Here is a poem about real pirates.  There was a famous raid on Baltimore in West Cork in 1631 by Barbary pirates from Algeria.  The pirates captured 108, mostly English settlers who worked in the fishing industry in the town.  Only 3 were ever ransomed.  The poem is in a style I find overblown and turgid, in the Victorian tradition.  Arr, but it be what it be.

The Sack of Baltimore ; by Thomas Osborne Davis

The Summer sun is falling soft on Carbery’s hundred isles,
The summer sun is gleaming still through Gabriel’s rough defiles;
Old Innisherkin’s crumbled fane looks like a moulting bird,
And in a calm and sleepy swell the ocean tide is heard:
The hookers lie upon the beach; the children cease their play;
The gossips leave the little inn; the households kneel to pray;
And full of love, and peace, and rest, its daily labor o’er,
Upon that cosy creek there lay the town of Baltimore.

A deeper rest, a starry trance, has come with midnight there;
No sound, except that throbbing wave, in earth, or sea, or air!
The massive capes and ruin’d towers seem conscious of the calm;
The fibrous sod and stunted trees are breathing heavy balm.
So still the night, these two long barques round Dunashad that glide
Must trust their oars, methinks not few, against the ebbing tide.
Oh, some sweet mission of true love must urge them to the shore!
They bring some lover to his bride who sighs in Baltimore.

All, all asleep within each roof along that rocky street,
And these must be the lover’s friends, with gently gliding feet—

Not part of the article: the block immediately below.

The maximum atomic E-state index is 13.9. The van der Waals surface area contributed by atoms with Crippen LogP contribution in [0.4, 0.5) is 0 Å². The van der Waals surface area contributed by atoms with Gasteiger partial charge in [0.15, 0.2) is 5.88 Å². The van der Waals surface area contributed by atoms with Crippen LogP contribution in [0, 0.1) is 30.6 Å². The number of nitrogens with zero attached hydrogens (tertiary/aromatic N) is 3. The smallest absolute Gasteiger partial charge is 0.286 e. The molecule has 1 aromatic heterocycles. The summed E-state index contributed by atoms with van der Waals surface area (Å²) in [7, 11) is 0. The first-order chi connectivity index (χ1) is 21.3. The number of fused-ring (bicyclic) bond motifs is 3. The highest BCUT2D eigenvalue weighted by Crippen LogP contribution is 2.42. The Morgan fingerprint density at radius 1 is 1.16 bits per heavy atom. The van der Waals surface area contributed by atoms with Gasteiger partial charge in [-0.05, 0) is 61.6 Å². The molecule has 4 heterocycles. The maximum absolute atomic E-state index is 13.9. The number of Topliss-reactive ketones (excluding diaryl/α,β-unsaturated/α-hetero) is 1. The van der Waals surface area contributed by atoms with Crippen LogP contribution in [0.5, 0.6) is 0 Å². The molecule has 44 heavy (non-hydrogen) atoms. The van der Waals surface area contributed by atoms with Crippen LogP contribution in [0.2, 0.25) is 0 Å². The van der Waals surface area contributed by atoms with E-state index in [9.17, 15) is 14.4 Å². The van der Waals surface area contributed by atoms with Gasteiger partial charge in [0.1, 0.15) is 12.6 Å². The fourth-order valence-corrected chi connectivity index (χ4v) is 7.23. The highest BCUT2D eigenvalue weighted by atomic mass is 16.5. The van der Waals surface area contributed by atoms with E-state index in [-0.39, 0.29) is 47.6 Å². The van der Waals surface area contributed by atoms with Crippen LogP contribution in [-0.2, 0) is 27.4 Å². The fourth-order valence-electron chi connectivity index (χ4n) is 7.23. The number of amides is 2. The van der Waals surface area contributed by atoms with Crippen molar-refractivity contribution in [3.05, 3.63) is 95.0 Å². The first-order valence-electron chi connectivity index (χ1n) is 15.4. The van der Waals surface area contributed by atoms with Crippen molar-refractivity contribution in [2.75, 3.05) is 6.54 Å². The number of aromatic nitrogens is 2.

A stifled gasp, a dreamy noise! “The roof is in a flame!”
From out their beds and to their doors rush maid and sire and dame,
And meet upon the threshold stone the gleaming sabre’s fall,
And o’er each black and bearded face the white or crimson shawl.
The yell of “Allah!” breaks above the prayer, and shriek, and roar:
O blessed God! the Algerine is lord of Baltimore!

Then flung the youth his naked hand against the shearing sword;
Then sprung the mother on the brand with which her son was gor’d;
Then sunk the grandsire on the floor, his grand-babes clutching wild;
Then fled the maiden moaning faint, and nestled with the child:
But see! yon pirate strangled lies, and crush’d with splashing heel,
While o’er him in an Irish hand there sweeps his Syrian steel:
Though virtue sink, and courage fail, and misers yield their store,
There ’s one hearth well avenged in the sack of Baltimore.

Midsummer morn in woodland nigh the birds begin to sing,
They see not now the milking maids,—deserted is the spring;
Midsummer day this gallant rides from distant Bandon’s town,
These hookers cross’d from stormy Skull, that skiff from Affadown;
They only found the smoking walls with neighbors’ blood besprent,
And on the strewed and trampled beach awhile they wildly went,
Then dash’d to sea, and pass’d Cape Clear, and saw, five leagues before,
The pirate-galley vanishing that ravaged Baltimore.

Oh, some must tug the galley’s oar, and some must tend the steed;
This boy will bear a Scheik’s chibouk, and that a Bey’s jerreed.
Oh, some are for the arsenals by beauteous Dardanelles;
And some are in the caravan to Mecca’s sandy dells.
The maid that Bandon gallant sought is chosen for the Dey:
She ’s safe—she’s dead—she stabb’d him in the midst of his Serai!
And when to die a death of fire that noble maid they bore,
She only smiled, O’Driscoll’s child; she thought of Baltimore.

’T is two long years since sunk the town beneath that bloody band,
And all around its trampled hearths a larger concourse stand,
Where high upon a gallows-tree a yelling wretch is seen:
’T is Hackett of Dungarvan—he who steer’d the Algerine!
He fell amid a sullen shout with scarce a passing prayer,
For he had slain the kith and kin of many a hundred there.
Some mutter’d of MacMurchadh, who brought the Norman o’er;
Some curs’d him with Iscariot, that day in Baltimore.